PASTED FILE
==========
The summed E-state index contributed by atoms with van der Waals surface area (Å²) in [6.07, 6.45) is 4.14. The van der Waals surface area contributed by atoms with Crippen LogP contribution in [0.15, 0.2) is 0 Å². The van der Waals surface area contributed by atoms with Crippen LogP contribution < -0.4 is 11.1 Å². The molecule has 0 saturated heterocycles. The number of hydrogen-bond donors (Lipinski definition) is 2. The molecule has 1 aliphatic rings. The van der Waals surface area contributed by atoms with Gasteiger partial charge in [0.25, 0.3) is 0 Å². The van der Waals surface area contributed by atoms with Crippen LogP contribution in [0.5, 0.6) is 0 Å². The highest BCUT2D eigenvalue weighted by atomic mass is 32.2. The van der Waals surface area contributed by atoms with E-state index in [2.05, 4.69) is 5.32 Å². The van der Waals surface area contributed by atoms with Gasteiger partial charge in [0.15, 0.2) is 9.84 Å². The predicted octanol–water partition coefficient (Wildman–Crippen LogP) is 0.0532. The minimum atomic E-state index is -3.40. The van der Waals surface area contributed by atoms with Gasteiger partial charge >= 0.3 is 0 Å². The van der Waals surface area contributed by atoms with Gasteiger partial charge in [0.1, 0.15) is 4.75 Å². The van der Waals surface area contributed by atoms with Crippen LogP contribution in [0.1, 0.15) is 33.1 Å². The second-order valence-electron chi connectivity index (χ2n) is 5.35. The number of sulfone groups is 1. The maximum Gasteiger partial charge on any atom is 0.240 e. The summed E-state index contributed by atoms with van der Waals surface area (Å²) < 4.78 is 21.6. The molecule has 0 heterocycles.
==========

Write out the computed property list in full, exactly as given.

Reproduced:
The summed E-state index contributed by atoms with van der Waals surface area (Å²) in [6.07, 6.45) is 4.14. The van der Waals surface area contributed by atoms with Crippen LogP contribution in [0.15, 0.2) is 0 Å². The van der Waals surface area contributed by atoms with Crippen LogP contribution < -0.4 is 11.1 Å². The molecule has 0 saturated heterocycles. The number of hydrogen-bond donors (Lipinski definition) is 2. The molecule has 1 aliphatic rings. The van der Waals surface area contributed by atoms with Gasteiger partial charge in [0.25, 0.3) is 0 Å². The van der Waals surface area contributed by atoms with Crippen LogP contribution in [0.5, 0.6) is 0 Å². The highest BCUT2D eigenvalue weighted by atomic mass is 32.2. The van der Waals surface area contributed by atoms with E-state index in [2.05, 4.69) is 5.32 Å². The van der Waals surface area contributed by atoms with Gasteiger partial charge in [0.15, 0.2) is 9.84 Å². The predicted octanol–water partition coefficient (Wildman–Crippen LogP) is 0.0532. The minimum atomic E-state index is -3.40. The van der Waals surface area contributed by atoms with Gasteiger partial charge >= 0.3 is 0 Å². The van der Waals surface area contributed by atoms with Gasteiger partial charge in [0.1, 0.15) is 4.75 Å². The van der Waals surface area contributed by atoms with Crippen LogP contribution in [0.1, 0.15) is 33.1 Å². The second-order valence-electron chi connectivity index (χ2n) is 5.35. The number of sulfone groups is 1. The maximum Gasteiger partial charge on any atom is 0.240 e. The summed E-state index contributed by atoms with van der Waals surface area (Å²) < 4.78 is 21.6. The molecule has 0 heterocycles.